Ryan Waning has been doing stand-up comedy in Maine for more than a few years now, though he got his start as an on-air sportscaster for University of Maine hockey games. Waning is one of four comics featured at this year’s annual Comedy Riot, set for 8 p.m. Saturday, Dec. 1, at Jeff’s Catering in Brewer; Brian Beaudoin, Adam Hatch, Cory Guglietti and host Rich Kimball also will take part.
I caught up with Waning earlier this week and asked him a few questions about the show, comedy in Maine, his personal style and his favorite fellow comics.
Tickets for the Comedy Riot are $12 in advance by calling 989-1811, or $15 at the door.
Comedy Riot is now in its, what, fourth year? What’s the most fun part of doing a show like this, with New England and, specifically, local to the Bangor-area comics?
The Riot is in its fourth year now, yes. One thing that’s really fun about this year is that we are trying to give back to our local community by donating a portion of the net proceeds to a few of our favorite nonprofit organizations such as United Cerebral Palsy, Bangor Humane Society, and Mabel Wadsworth Women’s Health Center. As the show grows, so does the stature of comics that we can book. Having a couple of national headliners mix in with two guys from Maine gives the locals a chance to show their stuff alongside some of the best in the business.
Tell us about the comics performing, besides yourself.
Brian Beaudoin, one of our double headliners, might be my favorite comic working today. He’s been voted the Funniest Comic in Rhode Island by the Providence Phoenix two out of the last three years and earned his reputation by working stages at a prolific rate. Cory Guglietti is a fast-talking, fast-thinking comic’s comic who is quickly becoming a favorite all over New England. Adam Hatch, one of our features, is a Maine guy who is finally making good on his enormous potential; he’s just so likeable. And our host, Rich Kimball, is an improv group fixture with his Focus Group and just happens to be a Maine broadcasting legend.
How would you describe your comedy? Who are some of your biggest influences?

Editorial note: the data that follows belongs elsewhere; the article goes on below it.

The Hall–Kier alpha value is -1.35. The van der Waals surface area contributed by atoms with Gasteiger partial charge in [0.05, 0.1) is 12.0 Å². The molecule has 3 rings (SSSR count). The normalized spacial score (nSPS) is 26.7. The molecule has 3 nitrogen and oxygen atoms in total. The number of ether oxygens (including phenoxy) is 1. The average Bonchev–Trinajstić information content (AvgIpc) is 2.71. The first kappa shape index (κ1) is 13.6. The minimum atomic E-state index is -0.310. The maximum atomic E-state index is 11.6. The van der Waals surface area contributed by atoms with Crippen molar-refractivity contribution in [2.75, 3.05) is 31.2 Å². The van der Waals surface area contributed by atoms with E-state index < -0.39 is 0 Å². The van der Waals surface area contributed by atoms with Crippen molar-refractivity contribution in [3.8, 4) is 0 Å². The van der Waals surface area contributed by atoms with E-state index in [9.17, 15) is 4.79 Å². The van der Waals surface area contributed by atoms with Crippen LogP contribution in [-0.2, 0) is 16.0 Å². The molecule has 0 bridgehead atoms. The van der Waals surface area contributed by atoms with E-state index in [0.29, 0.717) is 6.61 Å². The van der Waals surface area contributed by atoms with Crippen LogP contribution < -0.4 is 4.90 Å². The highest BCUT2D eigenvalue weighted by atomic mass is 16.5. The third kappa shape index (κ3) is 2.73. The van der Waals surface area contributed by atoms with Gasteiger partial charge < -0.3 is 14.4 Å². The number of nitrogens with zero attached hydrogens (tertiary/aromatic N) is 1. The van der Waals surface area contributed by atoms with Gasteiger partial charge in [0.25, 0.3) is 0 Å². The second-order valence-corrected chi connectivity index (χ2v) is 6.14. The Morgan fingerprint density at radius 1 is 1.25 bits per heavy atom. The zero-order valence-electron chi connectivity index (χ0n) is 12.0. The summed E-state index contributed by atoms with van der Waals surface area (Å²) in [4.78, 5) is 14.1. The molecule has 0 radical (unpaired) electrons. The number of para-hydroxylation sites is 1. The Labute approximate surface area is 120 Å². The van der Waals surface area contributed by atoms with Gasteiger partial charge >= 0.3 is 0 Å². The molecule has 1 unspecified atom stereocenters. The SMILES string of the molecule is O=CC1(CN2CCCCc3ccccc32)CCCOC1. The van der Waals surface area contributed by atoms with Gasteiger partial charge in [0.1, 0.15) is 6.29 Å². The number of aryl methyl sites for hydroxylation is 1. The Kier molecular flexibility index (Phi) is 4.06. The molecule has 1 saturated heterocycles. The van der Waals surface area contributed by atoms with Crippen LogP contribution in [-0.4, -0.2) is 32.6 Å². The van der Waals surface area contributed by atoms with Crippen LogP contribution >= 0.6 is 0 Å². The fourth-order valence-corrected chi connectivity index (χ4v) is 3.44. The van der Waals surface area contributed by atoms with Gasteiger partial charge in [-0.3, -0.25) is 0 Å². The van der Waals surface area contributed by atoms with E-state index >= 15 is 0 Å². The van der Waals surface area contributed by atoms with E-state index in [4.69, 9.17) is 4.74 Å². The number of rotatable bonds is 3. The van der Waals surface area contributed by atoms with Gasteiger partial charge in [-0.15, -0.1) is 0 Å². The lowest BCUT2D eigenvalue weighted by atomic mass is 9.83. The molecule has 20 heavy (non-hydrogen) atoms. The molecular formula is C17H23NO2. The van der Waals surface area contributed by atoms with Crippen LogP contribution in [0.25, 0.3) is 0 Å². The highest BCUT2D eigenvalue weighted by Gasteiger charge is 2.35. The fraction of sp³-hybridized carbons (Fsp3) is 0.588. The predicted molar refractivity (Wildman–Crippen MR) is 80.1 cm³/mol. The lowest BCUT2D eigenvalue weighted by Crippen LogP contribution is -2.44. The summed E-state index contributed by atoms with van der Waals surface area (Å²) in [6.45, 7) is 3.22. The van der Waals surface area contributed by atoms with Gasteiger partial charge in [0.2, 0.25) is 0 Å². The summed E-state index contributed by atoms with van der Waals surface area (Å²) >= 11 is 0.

Describing my own comedy is hard. I like to think it’s smart, but unflinching might be a better word. I go as quickly as my mouth and brain will allow and I enjoy the feeling of really letting it all hang out. A booker in Vermont referred to me as “brutal and thoughtful at the same time,” which was something I liked hearing. I had done stand-up for a few years before I stumbled onto Bill Hicks. His comedy changed everything for me. It gave me the idea that I could be myself onstage instead of doing what I thought stand-up comedians did. Aside from the other usual suspects that every comic worships like [George] Carlin and [Richard] Pryor, I find myself transfixed by both Doug Stanhope and Joe Rogan, who are truly at the top of their game and you can see them for about twenty bucks any night of the year. And who doesn’t love Louis CK these days? He’s changing the game.
Name a comic that few of our readers have probably ever heard of, and tell us why he or she is awesome.
Glenn Wool. When I heard his first CD, “Let Your Hands Go,” I was in a car and wasn’t in the mood to even listen to comedy, much less appreciate it. I laughed for almost an hour straight and it was the type of eye-wiping belly laughter that made me feel like I had worked out afterward. He’s like a utility belt of comedy in that, whatever the situation calls for, he’s got it covered better than 99 percent of comics out there. He’s just fantastic.